It’s not unusual for me to hear my son playing in his room as I walk by.
It is, however, odd to hear the narration of his own personal playtime reflecting scary realities beyond the walls of our home.
“Hurry, hurry, we have to save them from the sickness!” he shouted.
I opened the door just enough to see what was happening without disturbing him. With a toy ambulance clinched in each fist, he was carrying out an urgent rescue operation.
In this particular scenario, the paramedics were coming to the aid of his Batman, Black Panther and Thor action figures.
“Get them to the doctor!” he yelled.
At just 5 years old, my son has arrived at the correct conclusion that medical professionals are the true heroes these days.
Of course, this pandemic has also thrust other professions into heroic roles.
I’m thinking of the grocery store workers who face the most exposure day in and day out, the truckers who drive into the night to make sure products arrive on the shelves and the janitors and custodians across the land who work tirelessly — and thanklessly — to stamp out any potential remnant of this novel coronavirus wherever they go.
Folks who just months ago were seen by many as filling unremarkable roles in our economy are now the only columns holding it up.
Other standard bearers of the hero mantle are still dutifully in place, the law enforcement officers patrolling the streets and the firefighters who remain ready to swiftly respond to any scene at any time.
Our appreciation of their work is as important today as it was before this crisis emerged.
But others are rising to the occasion as well.
I’m talking about distilleries that upended their entire operations in order to produce hand sanitizer in bulk. I’m thinking of those who have gathered together on social media en masse to organize and create thousands of masks for both emergency responders and the general public, or the nonprofit organizations that were already stretched for resources but have now found another gear in order to serve more members of the public with food, clothing and financial assistance.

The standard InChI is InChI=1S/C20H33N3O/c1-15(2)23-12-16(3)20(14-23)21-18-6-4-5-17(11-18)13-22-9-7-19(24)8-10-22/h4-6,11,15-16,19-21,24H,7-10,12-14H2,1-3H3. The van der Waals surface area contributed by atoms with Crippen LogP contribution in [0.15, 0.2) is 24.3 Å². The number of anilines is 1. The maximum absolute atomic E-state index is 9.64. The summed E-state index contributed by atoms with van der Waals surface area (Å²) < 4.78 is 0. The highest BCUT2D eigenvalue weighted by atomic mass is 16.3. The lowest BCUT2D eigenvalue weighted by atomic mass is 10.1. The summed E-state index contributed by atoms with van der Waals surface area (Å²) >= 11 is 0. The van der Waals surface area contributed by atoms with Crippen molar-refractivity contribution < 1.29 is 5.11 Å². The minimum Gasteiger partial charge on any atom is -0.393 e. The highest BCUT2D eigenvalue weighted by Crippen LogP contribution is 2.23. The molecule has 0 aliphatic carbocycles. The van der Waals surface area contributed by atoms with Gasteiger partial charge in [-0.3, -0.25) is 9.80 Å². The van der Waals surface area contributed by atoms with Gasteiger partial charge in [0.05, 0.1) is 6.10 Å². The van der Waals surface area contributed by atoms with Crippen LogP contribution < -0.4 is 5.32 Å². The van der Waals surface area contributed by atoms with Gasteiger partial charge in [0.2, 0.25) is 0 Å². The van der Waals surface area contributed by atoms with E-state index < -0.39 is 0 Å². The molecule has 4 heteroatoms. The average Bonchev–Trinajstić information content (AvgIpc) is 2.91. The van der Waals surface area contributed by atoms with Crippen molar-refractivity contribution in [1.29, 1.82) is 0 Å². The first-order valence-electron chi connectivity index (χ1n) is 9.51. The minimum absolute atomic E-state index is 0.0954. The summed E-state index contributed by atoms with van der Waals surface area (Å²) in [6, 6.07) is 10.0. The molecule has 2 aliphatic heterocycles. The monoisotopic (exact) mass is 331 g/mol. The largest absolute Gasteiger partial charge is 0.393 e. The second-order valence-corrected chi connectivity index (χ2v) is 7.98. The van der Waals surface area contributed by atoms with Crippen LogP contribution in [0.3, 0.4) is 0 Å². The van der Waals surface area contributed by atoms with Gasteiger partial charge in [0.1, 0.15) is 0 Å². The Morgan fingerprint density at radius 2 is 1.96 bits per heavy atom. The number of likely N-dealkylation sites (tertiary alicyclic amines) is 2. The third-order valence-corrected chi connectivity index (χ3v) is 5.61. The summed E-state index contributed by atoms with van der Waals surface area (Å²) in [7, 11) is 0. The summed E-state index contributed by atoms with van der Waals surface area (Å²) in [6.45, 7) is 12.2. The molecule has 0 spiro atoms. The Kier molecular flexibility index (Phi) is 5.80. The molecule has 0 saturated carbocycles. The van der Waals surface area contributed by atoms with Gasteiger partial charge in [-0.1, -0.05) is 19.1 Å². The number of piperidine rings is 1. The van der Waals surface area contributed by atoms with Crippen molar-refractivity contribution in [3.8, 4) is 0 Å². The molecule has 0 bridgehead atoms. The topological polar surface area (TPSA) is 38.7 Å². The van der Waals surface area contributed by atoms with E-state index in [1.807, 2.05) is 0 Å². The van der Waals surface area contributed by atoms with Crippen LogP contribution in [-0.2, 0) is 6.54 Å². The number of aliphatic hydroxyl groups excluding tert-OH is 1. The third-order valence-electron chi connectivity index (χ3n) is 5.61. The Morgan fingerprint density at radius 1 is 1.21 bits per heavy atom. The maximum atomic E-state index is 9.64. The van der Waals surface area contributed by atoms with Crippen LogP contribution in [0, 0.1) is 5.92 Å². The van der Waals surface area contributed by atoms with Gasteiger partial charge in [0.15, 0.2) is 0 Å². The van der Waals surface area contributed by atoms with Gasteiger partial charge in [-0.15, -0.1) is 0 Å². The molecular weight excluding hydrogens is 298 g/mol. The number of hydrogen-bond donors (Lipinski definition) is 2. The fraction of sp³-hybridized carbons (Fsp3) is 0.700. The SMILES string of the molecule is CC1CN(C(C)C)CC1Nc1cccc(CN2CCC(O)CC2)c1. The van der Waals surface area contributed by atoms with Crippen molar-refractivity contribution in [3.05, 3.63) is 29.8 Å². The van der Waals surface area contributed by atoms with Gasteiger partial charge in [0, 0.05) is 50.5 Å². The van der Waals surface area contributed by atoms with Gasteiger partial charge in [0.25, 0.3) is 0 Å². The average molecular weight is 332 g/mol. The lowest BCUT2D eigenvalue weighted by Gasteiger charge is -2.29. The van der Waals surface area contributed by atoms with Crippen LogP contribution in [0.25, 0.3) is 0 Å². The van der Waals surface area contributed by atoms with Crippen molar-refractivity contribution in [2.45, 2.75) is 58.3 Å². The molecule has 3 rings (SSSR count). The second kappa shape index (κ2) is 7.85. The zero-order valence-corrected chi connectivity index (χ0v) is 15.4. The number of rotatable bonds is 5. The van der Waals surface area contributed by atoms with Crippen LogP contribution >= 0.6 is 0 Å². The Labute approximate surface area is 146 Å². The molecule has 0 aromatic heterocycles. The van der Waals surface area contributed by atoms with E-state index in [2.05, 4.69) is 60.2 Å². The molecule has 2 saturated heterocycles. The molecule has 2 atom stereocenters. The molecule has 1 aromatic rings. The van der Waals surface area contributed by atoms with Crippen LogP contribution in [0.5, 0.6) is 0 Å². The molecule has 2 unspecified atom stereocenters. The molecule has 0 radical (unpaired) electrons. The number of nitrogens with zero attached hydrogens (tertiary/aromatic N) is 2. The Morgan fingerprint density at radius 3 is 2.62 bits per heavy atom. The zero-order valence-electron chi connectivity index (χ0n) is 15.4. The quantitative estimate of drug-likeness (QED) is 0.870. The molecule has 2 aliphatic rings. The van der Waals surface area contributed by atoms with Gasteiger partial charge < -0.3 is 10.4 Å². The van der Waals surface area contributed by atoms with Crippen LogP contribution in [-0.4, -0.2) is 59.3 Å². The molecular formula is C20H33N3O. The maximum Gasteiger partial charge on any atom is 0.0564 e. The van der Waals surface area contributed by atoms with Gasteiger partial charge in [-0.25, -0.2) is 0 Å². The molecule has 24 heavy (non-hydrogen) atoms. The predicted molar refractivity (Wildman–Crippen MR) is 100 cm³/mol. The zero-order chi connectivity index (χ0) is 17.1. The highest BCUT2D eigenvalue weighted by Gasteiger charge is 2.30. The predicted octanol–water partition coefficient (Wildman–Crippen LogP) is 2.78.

Then there are the employers breaking their backs to provide as much work for their employees as possible, knowing how important a paycheck — of any size — is in these times.
Even landlords, sometimes portrayed as cold and calculated, are in many cases stepping up for the occasion, providing relief and understanding for tenants who have simply lost their ability to earn money.
All of these examples share a common theme — sacrifice, the act of giving up some level of comfort and safety for the good of others.
To one extent or another, all of us have been asked to sacrifice aspects of our lives in order to halt this virus in its tracks and eventually restore some sense of normalcy.
But for the majority of us, the most heroic thing we can do is stay at home and avoid potentially passing or contracting the virus.
Compared to the contributions of others, it’s not a lot to ask.
When we win the day — and we will — there will be time to take stock of these wild and uncertain times and remember everyone who made sacrifices on the front lines and beyond.
For now, I’ll simply raise a glass from afar to those who have risen to an unprecedented occasion to serve, heal, feed, protect and support those who have simply been asked to avoid others as an unseen foe courses through the human population.
It’s the dawn of a new class of superheroes.
Even a child can see that.
Eric Schwartz is regional executive editor for Lafromboise Communications. He can be reached at email@example.com.